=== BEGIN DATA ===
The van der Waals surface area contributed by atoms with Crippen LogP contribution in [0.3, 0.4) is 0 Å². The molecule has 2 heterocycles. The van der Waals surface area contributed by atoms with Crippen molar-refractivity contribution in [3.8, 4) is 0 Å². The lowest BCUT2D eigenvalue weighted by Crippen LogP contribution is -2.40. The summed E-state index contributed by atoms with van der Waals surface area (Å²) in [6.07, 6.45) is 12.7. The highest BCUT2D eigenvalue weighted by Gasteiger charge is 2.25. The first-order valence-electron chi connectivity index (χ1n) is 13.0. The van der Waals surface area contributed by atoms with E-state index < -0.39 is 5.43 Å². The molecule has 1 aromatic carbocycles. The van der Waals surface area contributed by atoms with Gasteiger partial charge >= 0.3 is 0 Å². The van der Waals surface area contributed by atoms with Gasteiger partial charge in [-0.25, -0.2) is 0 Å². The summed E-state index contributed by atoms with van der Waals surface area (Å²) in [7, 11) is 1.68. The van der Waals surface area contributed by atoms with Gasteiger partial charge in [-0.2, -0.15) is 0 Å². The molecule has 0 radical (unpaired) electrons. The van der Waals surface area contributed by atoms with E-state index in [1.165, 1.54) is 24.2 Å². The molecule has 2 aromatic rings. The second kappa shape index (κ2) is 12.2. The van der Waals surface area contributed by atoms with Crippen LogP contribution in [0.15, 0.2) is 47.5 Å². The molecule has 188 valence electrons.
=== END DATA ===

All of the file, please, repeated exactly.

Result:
The van der Waals surface area contributed by atoms with Crippen LogP contribution in [0.3, 0.4) is 0 Å². The molecule has 2 heterocycles. The van der Waals surface area contributed by atoms with Crippen molar-refractivity contribution in [3.8, 4) is 0 Å². The lowest BCUT2D eigenvalue weighted by Crippen LogP contribution is -2.40. The summed E-state index contributed by atoms with van der Waals surface area (Å²) in [6.07, 6.45) is 12.7. The highest BCUT2D eigenvalue weighted by Gasteiger charge is 2.25. The first-order valence-electron chi connectivity index (χ1n) is 13.0. The van der Waals surface area contributed by atoms with E-state index < -0.39 is 5.43 Å². The molecule has 1 aromatic carbocycles. The van der Waals surface area contributed by atoms with Gasteiger partial charge >= 0.3 is 0 Å². The van der Waals surface area contributed by atoms with Gasteiger partial charge in [-0.25, -0.2) is 0 Å². The summed E-state index contributed by atoms with van der Waals surface area (Å²) in [7, 11) is 1.68. The van der Waals surface area contributed by atoms with Gasteiger partial charge in [-0.2, -0.15) is 0 Å². The molecule has 0 radical (unpaired) electrons. The van der Waals surface area contributed by atoms with E-state index in [1.165, 1.54) is 24.2 Å². The molecule has 2 aromatic rings. The second kappa shape index (κ2) is 12.2. The van der Waals surface area contributed by atoms with Crippen LogP contribution in [0.15, 0.2) is 47.5 Å². The molecule has 188 valence electrons.